Predicting the effects of optical defocus on human contrast sensitivity
Atchison, David A., Woods, Russell L., & Bradley, Arthur (1998) Predicting the effects of optical defocus on human contrast sensitivity. Journal of the Optical Society of America A: Optics and Image Science, 15(9), pp. 2536-2544.
We used diffraction modulation transfer functions and model eyes to predict the effect of defocus on the contrast sensitivity function (CSF) and compared these predictions with previously published experimental data. Using the principle that optically induced changes in the modulation transfer function should be paralleled by identical changes in the CSF, we used the modulation transfer function calculations with the best-focus CSF measurements to predict the defocused CSF. An aberration-free model predicted the effects of defocus well when the CSF was measured with small pupils (e.g., 2 mm) but not with larger pupils (6-8 mm). When the model included average aberrations, prediction of the defocused CSF with large pupils was better but remained inaccurate, failing, in particular, to reflect differences between individual subjects. Inclusion of measured aberrations for individual subjects provided accurate predictions in the shape of the monochromatic CSF of two of three subjects with hyperopic defocus and good predictions of the polychromatic CSF of two subjects with hyperopic defocus. Prediction of the effects of myopic defocus by use of measured individual aberrations of one subject were less successful. Hence a diffraction optics model can provide good predictions of the effects of defocus on the human CSF, given that one has knowledge of the individual ocular aberrations. These predictions are dependent on the quality of the aberration measurements.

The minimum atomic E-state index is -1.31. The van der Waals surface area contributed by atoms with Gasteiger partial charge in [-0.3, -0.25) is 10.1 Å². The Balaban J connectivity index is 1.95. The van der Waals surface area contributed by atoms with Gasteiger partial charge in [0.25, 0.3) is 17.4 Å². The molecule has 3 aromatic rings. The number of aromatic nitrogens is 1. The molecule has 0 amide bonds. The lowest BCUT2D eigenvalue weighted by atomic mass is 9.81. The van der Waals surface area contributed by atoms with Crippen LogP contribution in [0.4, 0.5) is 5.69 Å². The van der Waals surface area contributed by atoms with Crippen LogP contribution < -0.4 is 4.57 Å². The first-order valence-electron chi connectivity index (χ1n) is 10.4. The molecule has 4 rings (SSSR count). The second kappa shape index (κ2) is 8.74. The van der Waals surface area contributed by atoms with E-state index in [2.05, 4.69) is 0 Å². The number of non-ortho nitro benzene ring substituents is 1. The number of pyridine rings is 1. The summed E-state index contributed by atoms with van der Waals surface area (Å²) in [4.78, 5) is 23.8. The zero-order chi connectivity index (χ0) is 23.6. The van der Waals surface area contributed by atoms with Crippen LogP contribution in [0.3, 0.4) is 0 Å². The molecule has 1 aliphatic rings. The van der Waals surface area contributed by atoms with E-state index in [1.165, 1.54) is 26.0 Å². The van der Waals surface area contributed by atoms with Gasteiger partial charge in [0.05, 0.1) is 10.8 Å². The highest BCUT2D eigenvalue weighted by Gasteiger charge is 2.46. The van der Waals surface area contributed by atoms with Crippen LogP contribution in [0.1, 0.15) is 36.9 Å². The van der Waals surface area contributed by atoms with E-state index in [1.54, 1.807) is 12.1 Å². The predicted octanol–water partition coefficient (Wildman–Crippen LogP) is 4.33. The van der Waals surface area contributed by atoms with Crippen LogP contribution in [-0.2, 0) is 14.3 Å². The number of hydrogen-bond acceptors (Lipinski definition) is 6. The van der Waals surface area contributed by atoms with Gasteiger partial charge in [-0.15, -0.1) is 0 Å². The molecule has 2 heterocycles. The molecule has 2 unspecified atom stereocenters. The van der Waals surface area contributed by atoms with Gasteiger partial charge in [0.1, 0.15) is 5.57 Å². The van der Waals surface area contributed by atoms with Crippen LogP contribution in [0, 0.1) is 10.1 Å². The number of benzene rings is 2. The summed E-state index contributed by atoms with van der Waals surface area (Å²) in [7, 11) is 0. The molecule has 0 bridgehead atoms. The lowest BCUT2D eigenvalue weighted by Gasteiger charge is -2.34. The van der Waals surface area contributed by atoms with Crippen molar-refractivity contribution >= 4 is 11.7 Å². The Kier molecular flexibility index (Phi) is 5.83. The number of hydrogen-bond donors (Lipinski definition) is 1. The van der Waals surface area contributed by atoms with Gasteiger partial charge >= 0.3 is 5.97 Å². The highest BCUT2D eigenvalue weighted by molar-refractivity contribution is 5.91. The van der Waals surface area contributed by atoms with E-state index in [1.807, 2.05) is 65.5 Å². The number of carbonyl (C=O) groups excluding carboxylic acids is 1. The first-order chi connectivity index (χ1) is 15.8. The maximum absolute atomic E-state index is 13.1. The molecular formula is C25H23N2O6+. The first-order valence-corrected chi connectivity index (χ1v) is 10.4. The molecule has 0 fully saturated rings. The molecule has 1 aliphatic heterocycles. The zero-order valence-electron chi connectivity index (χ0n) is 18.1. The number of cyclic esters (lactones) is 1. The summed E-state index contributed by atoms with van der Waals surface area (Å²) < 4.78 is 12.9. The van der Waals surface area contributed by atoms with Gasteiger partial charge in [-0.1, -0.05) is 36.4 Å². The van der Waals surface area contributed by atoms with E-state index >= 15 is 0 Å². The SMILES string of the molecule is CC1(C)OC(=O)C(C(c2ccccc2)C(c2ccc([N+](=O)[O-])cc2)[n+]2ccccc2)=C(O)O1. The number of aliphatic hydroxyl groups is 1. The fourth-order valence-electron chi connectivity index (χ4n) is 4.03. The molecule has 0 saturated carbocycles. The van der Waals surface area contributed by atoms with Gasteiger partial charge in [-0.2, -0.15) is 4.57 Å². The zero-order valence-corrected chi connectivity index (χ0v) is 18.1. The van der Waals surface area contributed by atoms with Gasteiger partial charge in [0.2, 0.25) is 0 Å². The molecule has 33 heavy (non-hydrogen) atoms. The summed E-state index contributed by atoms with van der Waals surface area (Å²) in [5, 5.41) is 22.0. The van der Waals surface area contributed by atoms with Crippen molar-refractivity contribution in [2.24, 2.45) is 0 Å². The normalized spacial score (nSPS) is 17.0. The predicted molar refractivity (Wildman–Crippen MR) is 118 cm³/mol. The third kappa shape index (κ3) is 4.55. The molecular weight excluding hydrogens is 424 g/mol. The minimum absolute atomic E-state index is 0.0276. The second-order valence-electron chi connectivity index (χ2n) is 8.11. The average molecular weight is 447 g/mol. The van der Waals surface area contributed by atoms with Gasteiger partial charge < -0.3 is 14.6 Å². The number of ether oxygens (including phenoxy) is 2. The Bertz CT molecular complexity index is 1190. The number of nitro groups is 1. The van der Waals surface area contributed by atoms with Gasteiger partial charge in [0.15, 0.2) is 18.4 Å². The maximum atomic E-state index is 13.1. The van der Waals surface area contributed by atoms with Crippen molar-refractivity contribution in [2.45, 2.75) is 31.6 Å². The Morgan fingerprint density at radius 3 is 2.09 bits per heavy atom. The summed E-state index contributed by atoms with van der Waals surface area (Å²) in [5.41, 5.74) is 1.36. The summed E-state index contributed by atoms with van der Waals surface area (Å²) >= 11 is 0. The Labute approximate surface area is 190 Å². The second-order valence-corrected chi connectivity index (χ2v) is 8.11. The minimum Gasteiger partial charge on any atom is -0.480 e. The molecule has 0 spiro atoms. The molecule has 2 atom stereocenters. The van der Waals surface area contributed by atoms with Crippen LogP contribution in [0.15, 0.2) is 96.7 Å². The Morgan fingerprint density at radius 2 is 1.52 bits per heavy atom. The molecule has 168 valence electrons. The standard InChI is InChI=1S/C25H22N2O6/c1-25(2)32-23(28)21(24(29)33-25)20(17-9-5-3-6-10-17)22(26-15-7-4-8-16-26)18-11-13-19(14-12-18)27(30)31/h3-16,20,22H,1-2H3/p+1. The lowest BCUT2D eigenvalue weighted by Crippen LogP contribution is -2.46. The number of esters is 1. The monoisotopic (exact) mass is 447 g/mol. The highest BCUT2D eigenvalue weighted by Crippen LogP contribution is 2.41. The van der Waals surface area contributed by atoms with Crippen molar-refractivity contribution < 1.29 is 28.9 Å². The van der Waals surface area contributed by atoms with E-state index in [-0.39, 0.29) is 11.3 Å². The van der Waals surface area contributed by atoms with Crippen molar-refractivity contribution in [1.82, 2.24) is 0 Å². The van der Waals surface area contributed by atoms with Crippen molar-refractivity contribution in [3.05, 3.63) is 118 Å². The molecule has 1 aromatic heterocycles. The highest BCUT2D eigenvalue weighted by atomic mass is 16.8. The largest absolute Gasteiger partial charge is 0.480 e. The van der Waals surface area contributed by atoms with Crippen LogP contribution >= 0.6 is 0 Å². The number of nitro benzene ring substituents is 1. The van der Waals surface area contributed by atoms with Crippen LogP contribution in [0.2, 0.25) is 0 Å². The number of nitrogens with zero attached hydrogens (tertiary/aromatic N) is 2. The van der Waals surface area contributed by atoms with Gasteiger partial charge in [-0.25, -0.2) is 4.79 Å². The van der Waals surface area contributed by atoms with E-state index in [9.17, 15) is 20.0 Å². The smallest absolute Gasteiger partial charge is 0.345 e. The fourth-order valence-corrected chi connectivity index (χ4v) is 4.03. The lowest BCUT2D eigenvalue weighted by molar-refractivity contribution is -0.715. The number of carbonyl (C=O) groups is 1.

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|Item Type:||Journal Article|
|Additional Information:||For more information, please refer to the journal's website (see link) or contact the author. Author contact details: email@example.com|
|Keywords:||optical defocus, contrast sensitivity|
|Subjects:||Australian and New Zealand Standard Research Classification > MEDICAL AND HEALTH SCIENCES (110000) > OPTOMETRY AND OPHTHALMOLOGY (111300)|
|Divisions:||Current > QUT Faculties and Divisions > Faculty of Health|
Current > Institutes > Institute of Health and Biomedical Innovation
|Copyright Owner:||Copyright 1998 Optical Society of America|
|Copyright Statement:||This paper can be found at the following URL on the OSA website: [http://www.opticsinfobase.org/abstract.cfm?URI=josaa-15-9-2536]. Systematic or multiple reproduction or distribution to multiple locations via electronic or other means is prohibited and is subject to penalties under law.|
|Deposited On:||15 Nov 2006|
|Last Modified:||11 Aug 2011 04:25|
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